Abraham came to mourn for Sarah - From Genesis 22:19 of the preceding chapter it appears that Abraham had settled at Beer-sheba; and here we find that Sarah died at Hebron, which was about twenty-four miles distant from Beersheba. For the convenience of feeding his numerous flocks, Abraham had probably several places of temporary residence, and particularly one at Beer-sheba, and another at Hebron; and it is likely that while he sojourned at Beersheba, Sarah died at Hebron; and his coming to mourn and weep for her signifies his coming from the former to the latter place on the news of her death.
Abraham stood up from before his dead - He had probably sat on the ground some days in token of sorrow, as the custom then was, (see Tobit 2:12, 13; Isaiah 47:1; and Genesis 37:35); and when this time was finished he arose and began to treat about a burying place.
I am a stranger and a sojourner - It appears from Hebrews 11:13-16; 1 Peter 2:11, that these words refer more to the state of his mind than of his body. He felt that he had no certain dwelling place, and was seeking by faith a city that had foundations.
Give me a possession of a burying place - It has been remarked that in different nations it was deemed ignominious to be buried in another‘s ground; probably this prevailed in early times in the east, and it may be in reference to a sentiment of this kind that Abraham refuses to accept the offer of the children of Heth to bury in any of their sepulchers, and earnestly requests them to sell him one, that he might bury his wife in a place that he could claim as his own.
Thou art a mighty prince - נשיא אלהים (nesi Elohim), a prince of God - a person whom we know to be Divinely favored, and whom, in consequence, we deeply respect and reverence.
Entreat for me to Ephron - Abraham had already seen the cave and field, and finding to whom they belonged, and that they would answer his purpose, came to the gate of Hebron, where the elders of the people sat to administer justice, etc., and where bargains and sales were made and witnessed, and having addressed himself to the elders, among whom Ephron was, though it appears he was not personally known to Abraham, he begged them to use their influence with the owner of the cave and field to sell it to him, that it might serve him and his family for a place of sepulture.
And Ephron dwelt among the children of Heth - And Ephron ישב (yosheb), was sitting among the children of Heth, but, as was before conjectured, was personally unknown to Abraham; he therefore answered for himself, making a free tender of the field, etc., to Abraham, in the presence of all the people, which amounted to a legal conveyance of the whole property to the patriarch.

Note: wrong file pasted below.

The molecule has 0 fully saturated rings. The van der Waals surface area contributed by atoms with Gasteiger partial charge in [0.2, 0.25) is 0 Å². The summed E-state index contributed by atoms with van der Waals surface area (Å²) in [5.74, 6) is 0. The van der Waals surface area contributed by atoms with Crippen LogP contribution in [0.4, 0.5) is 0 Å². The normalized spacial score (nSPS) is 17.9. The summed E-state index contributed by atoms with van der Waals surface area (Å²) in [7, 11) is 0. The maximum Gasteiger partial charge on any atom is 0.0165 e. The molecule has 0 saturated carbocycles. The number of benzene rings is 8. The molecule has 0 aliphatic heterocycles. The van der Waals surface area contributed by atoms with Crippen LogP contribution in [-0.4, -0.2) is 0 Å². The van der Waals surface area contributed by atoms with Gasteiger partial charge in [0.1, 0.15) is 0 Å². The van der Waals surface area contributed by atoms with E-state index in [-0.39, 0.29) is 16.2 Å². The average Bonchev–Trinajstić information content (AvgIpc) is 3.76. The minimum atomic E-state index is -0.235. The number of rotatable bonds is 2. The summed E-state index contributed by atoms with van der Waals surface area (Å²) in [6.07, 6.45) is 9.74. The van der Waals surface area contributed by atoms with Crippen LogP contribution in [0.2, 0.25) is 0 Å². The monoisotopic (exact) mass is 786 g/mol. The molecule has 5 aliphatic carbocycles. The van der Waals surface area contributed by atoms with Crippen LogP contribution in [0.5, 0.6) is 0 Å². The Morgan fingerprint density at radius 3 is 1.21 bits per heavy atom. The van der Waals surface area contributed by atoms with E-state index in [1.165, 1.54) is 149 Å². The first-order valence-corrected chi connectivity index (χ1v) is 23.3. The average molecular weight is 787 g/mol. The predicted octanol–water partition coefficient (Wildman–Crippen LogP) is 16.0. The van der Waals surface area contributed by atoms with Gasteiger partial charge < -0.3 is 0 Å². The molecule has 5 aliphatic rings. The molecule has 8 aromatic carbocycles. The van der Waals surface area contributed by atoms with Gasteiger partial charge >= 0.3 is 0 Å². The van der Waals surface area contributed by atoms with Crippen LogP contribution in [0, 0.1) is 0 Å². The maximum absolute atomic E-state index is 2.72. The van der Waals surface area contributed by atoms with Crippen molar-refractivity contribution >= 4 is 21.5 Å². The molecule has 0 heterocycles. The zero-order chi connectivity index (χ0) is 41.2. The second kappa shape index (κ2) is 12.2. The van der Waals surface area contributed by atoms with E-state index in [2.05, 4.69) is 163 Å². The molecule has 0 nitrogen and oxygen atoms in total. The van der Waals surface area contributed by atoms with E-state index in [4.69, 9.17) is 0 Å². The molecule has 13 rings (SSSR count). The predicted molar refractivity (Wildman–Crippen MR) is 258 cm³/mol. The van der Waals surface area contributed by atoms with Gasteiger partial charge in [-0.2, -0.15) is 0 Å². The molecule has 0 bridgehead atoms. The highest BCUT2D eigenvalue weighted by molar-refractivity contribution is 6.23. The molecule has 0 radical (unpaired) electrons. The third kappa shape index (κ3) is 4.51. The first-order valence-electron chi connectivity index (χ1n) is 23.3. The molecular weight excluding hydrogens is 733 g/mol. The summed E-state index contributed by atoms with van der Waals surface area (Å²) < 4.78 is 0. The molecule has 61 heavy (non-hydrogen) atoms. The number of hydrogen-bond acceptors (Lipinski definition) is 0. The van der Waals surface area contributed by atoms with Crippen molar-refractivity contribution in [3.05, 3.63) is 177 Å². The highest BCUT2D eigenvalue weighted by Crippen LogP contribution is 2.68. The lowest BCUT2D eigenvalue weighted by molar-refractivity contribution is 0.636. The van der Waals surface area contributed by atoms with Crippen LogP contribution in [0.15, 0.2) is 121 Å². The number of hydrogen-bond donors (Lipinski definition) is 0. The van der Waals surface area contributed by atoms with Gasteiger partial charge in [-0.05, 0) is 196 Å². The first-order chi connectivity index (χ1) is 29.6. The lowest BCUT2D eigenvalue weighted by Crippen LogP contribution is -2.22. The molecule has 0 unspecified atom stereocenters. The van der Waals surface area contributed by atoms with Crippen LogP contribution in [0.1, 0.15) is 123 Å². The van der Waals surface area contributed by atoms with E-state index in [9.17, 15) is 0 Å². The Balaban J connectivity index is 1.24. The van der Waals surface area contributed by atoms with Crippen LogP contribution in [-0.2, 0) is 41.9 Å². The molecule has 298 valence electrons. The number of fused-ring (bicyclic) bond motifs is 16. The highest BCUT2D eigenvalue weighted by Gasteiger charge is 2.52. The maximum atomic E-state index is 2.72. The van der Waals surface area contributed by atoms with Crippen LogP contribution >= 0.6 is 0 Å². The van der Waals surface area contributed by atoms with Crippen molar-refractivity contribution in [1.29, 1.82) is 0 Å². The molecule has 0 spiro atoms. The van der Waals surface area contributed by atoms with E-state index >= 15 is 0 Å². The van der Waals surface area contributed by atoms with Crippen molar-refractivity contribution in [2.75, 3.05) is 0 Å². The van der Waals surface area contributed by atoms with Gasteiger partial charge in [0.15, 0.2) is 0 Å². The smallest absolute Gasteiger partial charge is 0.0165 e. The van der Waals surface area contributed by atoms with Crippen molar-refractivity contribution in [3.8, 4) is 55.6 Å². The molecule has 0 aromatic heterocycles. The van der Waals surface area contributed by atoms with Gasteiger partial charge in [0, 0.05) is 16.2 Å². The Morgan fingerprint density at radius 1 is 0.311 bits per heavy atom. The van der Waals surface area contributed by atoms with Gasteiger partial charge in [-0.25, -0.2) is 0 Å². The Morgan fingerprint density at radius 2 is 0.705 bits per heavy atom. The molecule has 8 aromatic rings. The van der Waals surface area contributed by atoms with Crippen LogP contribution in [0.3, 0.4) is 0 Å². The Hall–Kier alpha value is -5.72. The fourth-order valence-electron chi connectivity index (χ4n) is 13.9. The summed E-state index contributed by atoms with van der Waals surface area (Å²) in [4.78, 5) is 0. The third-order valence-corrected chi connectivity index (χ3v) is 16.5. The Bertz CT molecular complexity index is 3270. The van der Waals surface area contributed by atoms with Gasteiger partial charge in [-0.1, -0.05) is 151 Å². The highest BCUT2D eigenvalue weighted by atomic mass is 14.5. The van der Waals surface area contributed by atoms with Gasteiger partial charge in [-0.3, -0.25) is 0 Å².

If thou wilt give it - Instead of, if thou wilt give it, we should read, But if thou wilt sell it, I will give thee money for the field; כסף (keseph), silver, not coined money, for it is not probable that any such was then in use.
The land is worth four hundred shekels of silver - Though the words is worth are not in the text, yet they are necessarily expressed here to adapt the Hebrew to the idiom of our tongue. A shekel, according to the general opinion, was equal to two shillings and sixpence; but according to Dr. Prideaux, whose estimate I shall follow, three shillings English, four hundred of which are equal to sixty pounds sterling; but it is evident that a certain weight is intended, and not a coin, for in Genesis 23:16 it is said, And Abraham weighed וישקל (vaiyishkol), the silver, and hence it appears that this weight itself passed afterwards as a current coin, for the word שקל is not only used to express a coin or piece of silver, but also to weigh; See note on Genesis 20:16.
Current with the merchant - עבר לסחר (ober lassocher), passing to or with the traveler - such as was commonly used by those who traveled about with merchandise of any sort. The word signifies the same as hawker or peddler among us.
All the trees that were in the field - It is possible that all these were specified in the agreement.
And the field, etc. were made sure - ויקם (vaiyakom), were established, caused to stand; the whole transaction having been regulated according to all the forms of law then in use.
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the First Week of Lent